State v. Urziceanu

State v. Urziceanu, 2015 MT 58 (Feb. 24, 2015) (Baker, J.) (5-0, aff’d)

Issue: Whether deputies violated defendant’s constitutional rights by entering his property to assist with a civil standby.

Short Answer: No, based on the plain view doctrine.

Affirmed 

Facts: Sheriff’s deputies accompanied Christine Robutka to a 15-acre rural property so that she could remove her belongings. Robutka lived with two men at the property, one of them Urziceanu, and was worried they might cause trouble upon her moving out.

The property is fenced and marked with no trespassing signs, with the house at the end of a 100-foot private driveway. Three deputies in two vehicles drove halfway up the driveway behind Robutka, and parked. One testified that upon getting out of his car, he saw a glassed-in porch in which he saw several marijuana plants. Robutka went in the front door; through the open door, the deputy saw more marijuana plants, and took a picture.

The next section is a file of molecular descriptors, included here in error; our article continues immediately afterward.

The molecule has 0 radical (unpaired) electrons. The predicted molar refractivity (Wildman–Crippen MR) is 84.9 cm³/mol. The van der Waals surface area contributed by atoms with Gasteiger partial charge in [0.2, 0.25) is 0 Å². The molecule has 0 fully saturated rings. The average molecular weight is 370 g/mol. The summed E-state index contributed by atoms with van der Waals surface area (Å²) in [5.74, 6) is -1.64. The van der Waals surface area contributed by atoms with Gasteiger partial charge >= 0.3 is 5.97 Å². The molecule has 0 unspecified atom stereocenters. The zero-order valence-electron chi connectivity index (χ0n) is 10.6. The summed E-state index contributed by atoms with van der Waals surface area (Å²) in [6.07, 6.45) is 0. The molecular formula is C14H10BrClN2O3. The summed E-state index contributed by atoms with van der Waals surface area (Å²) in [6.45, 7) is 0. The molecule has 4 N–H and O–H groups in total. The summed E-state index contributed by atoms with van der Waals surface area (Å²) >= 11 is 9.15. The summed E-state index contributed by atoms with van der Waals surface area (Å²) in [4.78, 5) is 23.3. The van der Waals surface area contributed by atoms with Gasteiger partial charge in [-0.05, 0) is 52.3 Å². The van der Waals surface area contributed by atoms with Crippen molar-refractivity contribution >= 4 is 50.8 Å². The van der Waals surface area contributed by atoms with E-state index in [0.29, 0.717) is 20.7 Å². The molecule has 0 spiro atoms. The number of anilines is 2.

Two days later, a detective interviewed Robutka, who said Urzinceanu was growing marijuana at the house. The detective sought and obtained a search warrant. The sheriff’s department executed the warrant and seized several marijuana plants.

Procedural Posture & Holding: The state charged Urziceanu with criminal cultivation of marijuana. Urziceanu moved to suppress, arguing the state violated his right to privacy and his Fourth Amendment rights. At the suppression hearing, Urziceanu testified Robutka lived on the property for two weeks in September 2012, and did not have permission to be in the house or on the property. The district court denied the motion, and Urziceanu appeals. The Supreme Court affirms.

Reasoning: Even if Robutka did not have authority to enter the property, the deputies reasonably believed she did at the time they entered the property. They therefore did not violate Urziceanu’s constitutional rights by entering the property to conduct the civil standby. The deputy was lawfully on the property when he first saw the marijuana plants, the marijuana plants were in plain view, and the search was proper.